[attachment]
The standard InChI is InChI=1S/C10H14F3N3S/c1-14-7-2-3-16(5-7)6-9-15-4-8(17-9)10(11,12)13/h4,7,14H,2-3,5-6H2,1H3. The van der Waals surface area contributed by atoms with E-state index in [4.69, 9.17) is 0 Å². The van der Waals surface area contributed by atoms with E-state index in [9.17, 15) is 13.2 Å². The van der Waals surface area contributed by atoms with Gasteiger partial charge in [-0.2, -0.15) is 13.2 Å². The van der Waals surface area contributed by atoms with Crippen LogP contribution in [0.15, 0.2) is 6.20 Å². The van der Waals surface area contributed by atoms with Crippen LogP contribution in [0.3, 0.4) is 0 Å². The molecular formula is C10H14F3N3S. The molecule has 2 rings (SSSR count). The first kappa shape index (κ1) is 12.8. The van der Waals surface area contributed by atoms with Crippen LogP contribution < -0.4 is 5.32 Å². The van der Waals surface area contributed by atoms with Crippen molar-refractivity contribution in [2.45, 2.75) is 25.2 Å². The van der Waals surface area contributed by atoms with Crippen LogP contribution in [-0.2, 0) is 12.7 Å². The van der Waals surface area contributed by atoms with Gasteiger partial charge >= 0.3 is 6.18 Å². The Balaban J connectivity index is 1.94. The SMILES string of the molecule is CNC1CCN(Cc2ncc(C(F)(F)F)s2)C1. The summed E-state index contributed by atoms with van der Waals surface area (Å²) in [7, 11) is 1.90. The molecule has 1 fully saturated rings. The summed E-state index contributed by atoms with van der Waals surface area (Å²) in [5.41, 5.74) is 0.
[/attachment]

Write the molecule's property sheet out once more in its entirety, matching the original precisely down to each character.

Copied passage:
The standard InChI is InChI=1S/C10H14F3N3S/c1-14-7-2-3-16(5-7)6-9-15-4-8(17-9)10(11,12)13/h4,7,14H,2-3,5-6H2,1H3. The van der Waals surface area contributed by atoms with E-state index in [4.69, 9.17) is 0 Å². The van der Waals surface area contributed by atoms with E-state index in [9.17, 15) is 13.2 Å². The van der Waals surface area contributed by atoms with Gasteiger partial charge in [-0.2, -0.15) is 13.2 Å². The van der Waals surface area contributed by atoms with Crippen LogP contribution in [0.15, 0.2) is 6.20 Å². The van der Waals surface area contributed by atoms with Crippen LogP contribution in [0.3, 0.4) is 0 Å². The molecular formula is C10H14F3N3S. The molecule has 2 rings (SSSR count). The first kappa shape index (κ1) is 12.8. The van der Waals surface area contributed by atoms with Crippen LogP contribution < -0.4 is 5.32 Å². The van der Waals surface area contributed by atoms with Crippen molar-refractivity contribution in [2.45, 2.75) is 25.2 Å². The van der Waals surface area contributed by atoms with Crippen LogP contribution in [-0.2, 0) is 12.7 Å². The van der Waals surface area contributed by atoms with Gasteiger partial charge >= 0.3 is 6.18 Å². The Balaban J connectivity index is 1.94. The SMILES string of the molecule is CNC1CCN(Cc2ncc(C(F)(F)F)s2)C1. The summed E-state index contributed by atoms with van der Waals surface area (Å²) in [7, 11) is 1.90. The molecule has 1 fully saturated rings. The summed E-state index contributed by atoms with van der Waals surface area (Å²) in [5.41, 5.74) is 0.